Clam Broth

Use this broth as a base for New England, Rhode Island, and Manhattan clam chowders. The amount you’ll get depends on how much liquid is in the clams. After straining the broth, you’ll need to dilute it with water to get a fresh, not-too-salty taste.


  • 8 lb. large cherrystone clams (about 20)


Wash the clams one at a time under running water, scrubbing off any sand with your fingers, a scouring pad, or a brush. If a clam is slightly open and doesn’t close when tapped on a hard surface, discard it. Try to pry open any clam that feels very heavy. If it’s full of sand, discard it.

Put 2 cups of water in a heavy-duty 6- to 7-quart pot or Dutch oven, cover, and bring to a boil over high heat. Add the clams and cook, covered, for 5 minutes (if the liquid threatens to boil over, set the lid ajar and reduce the heat slightly). Remove the lid, stir, and as the clams pop open completely, transfer them with tongs to a large bowl. (Recover the pot if necessary until the clams start opening regularly.) Discard any clams that have not opened after 20 minutes. If a shell is a little cracked but still pops open, the clam is fine to use.

When cool enough to handle, remove each clam from its shell over the bowl, leaving the adductor muscles on either side of the clam attached to the shell. Squeeze each clam gently over the bowl to capture as much of the broth as possible and then transfer the meat to a small bowl and discard the shells.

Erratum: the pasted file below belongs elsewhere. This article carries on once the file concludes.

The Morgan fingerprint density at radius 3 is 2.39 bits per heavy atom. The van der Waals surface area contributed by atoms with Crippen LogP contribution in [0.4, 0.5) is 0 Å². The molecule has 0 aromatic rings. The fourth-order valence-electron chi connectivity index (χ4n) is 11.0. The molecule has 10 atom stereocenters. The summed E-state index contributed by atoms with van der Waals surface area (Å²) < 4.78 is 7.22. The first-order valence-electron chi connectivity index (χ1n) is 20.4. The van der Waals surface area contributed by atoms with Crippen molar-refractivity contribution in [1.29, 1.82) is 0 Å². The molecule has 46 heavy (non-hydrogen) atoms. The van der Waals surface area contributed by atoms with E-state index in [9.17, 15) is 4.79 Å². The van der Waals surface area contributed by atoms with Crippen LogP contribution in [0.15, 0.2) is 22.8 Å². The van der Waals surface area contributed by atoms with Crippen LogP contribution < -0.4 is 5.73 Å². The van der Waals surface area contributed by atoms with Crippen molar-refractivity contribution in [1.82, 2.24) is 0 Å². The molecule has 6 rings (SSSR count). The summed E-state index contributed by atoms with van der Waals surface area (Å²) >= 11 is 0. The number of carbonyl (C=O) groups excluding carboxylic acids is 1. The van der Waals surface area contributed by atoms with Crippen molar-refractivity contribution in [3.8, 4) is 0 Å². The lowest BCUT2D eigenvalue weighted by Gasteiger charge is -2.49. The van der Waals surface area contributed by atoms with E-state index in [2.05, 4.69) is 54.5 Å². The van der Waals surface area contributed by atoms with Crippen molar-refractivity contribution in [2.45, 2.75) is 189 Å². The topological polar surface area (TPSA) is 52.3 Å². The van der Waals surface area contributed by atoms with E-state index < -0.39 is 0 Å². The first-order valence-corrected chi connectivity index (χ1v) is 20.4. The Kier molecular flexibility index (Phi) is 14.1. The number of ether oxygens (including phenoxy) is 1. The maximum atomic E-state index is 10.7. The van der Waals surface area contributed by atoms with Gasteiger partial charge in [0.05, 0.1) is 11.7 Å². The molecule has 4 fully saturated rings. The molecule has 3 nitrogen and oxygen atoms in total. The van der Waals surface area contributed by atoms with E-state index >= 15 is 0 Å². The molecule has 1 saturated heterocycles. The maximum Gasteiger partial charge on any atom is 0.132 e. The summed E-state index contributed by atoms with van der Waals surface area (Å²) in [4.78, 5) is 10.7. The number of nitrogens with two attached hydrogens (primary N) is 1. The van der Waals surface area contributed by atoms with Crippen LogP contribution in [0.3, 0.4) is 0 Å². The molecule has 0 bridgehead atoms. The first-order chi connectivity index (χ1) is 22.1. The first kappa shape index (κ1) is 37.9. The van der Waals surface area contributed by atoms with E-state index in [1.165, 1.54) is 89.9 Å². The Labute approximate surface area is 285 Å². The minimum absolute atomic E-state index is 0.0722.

Strain the broth from the bowl and the pot through a fine sieve lined with a double layer of paper towels set over a medium bowl or large measuring cup. Close and press the paper towels to release more broth. 

Dilute the broth with water (3 to 5 cups) until it is pleasantly briny, not overly salty. The meat and broth can be refrigerated separately for up to 1 day before using. Extra broth can be frozen and saved for another use.

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New England Clam Chowder

Creamy, hearty New England clam chowder is by far the most popular chowder style (compared to Manhattan or Rhode Island versions). Chowder made with milk or cream began appearing in the early 1800s, a...


  • 8 lb. large cherrystone clams (about 20)
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